* Gina McCarthy, president, Natural Resources Defense Council:

McCarthy headed the U.S. Environmental Protection Agency in the Obama administration, and was key to writing his signature climate change policy requiring steep emissions cuts from the electricity sector, the Clean Power Plan.


* Deb Haaland, U.S. representative, New Mexico:

The New Mexico Democrat has emerged as a favorite to run Interior, according to sources, and would be the first Native American to head a Cabinet agency. Her nomination to head the department, which oversees the millions of acres of federal and tribal land, has been pushed by members of Congress, Indigenous leaders and progressive activists. She told Reuters that Interior should be “promoting and increasing clean-energy leases” on federal land and should create more national monuments.

* Tom Udall, U.S. senator, New Mexico:

The son of former Interior Secretary Stewart Udall, Udall is a long-time Biden friend and former aide and is retiring from the Senate this year. He told Reuters that if nominated to the post, he would set a goal to make federal lands carbon-neutral by restoring and protecting forests and shrub lands so they absorb as much carbon as is produced on them, and that President Donald Trump’s moves to open new parts of the Arctic to drilling would be quickly challenged.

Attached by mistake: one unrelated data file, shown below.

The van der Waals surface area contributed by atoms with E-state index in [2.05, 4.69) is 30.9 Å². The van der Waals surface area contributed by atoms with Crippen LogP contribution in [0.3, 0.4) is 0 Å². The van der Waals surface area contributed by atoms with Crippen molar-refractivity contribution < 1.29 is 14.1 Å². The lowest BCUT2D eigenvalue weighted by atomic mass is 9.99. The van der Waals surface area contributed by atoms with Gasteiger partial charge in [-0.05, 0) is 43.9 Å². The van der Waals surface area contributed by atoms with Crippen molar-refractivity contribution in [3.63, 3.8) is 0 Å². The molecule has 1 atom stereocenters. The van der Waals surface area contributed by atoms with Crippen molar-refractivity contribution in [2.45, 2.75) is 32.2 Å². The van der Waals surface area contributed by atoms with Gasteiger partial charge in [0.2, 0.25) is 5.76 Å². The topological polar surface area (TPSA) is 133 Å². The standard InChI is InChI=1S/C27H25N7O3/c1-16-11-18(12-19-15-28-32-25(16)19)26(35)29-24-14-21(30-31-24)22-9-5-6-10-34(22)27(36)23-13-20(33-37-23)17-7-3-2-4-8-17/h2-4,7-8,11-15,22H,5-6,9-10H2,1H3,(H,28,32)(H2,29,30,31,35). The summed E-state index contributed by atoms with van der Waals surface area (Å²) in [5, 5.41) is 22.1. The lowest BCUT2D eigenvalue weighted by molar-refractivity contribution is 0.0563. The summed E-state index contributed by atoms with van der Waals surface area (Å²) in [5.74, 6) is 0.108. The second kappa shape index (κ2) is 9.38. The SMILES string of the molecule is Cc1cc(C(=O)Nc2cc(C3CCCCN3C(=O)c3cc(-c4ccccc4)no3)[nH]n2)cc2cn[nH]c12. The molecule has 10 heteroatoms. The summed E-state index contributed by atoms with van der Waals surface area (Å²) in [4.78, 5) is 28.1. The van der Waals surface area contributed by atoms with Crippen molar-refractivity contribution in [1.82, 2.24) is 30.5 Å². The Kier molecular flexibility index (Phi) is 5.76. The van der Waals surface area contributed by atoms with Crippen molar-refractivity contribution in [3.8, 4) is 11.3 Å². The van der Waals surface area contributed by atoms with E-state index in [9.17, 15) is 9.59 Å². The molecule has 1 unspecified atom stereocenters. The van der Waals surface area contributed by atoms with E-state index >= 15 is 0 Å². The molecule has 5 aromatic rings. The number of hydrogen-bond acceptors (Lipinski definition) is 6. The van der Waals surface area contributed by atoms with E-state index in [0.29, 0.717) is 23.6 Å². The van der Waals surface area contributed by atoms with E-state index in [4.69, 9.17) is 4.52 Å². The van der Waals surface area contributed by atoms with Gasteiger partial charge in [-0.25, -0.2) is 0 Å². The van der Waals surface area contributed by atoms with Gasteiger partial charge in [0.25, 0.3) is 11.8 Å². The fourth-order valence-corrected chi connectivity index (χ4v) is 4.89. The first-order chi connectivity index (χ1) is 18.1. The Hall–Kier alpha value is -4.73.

* Michael Connor, attorney, WilmerHale:

A Native American, Connor served as Deputy Secretary of the Interior Department under Obama. His early work there focused on negotiations with Indian tribes, state representatives, and private water users to secure water rights settlements. He works as a lawyer on tribal, environmental and energy issues at WilmerHale, alongside former Interior Secretary and Biden friend Ken Salazar.


* Jennifer Granholm, adjunct professor, University of California School of Law:

The former Michigan governor (2003–2011) set up a climate action policy for her state in 2007 and worked with the auto industry and the Obama administration on an auto industry bailout that would spur the deployment of low-emission or zero-emission vehicles. She wrote an opinion piece in the Detroit News about the need for a low-carbon COVID-19 economic recovery.


* Tom Vilsack, president and CEO of U.S. Dairy Export Council:

Biden plans to nominate the former Iowa governor, according to two sources familiar with the decision, a choice that would reassure farmers but disappoint climate and nutrition activists. Vilsack held the job under Obama (2009-2017) and actively campaigned for Biden in farm country, acting as his rural and agriculture adviser during the election bid.

(Reporting by Valerie Volcovici in Washington, Nichola Groom in Los Angeles and Christopher Walljasper in Chicago; Editing by Howard Goller, Aurora Ellis, Neil Fullick and Matthew Lewis)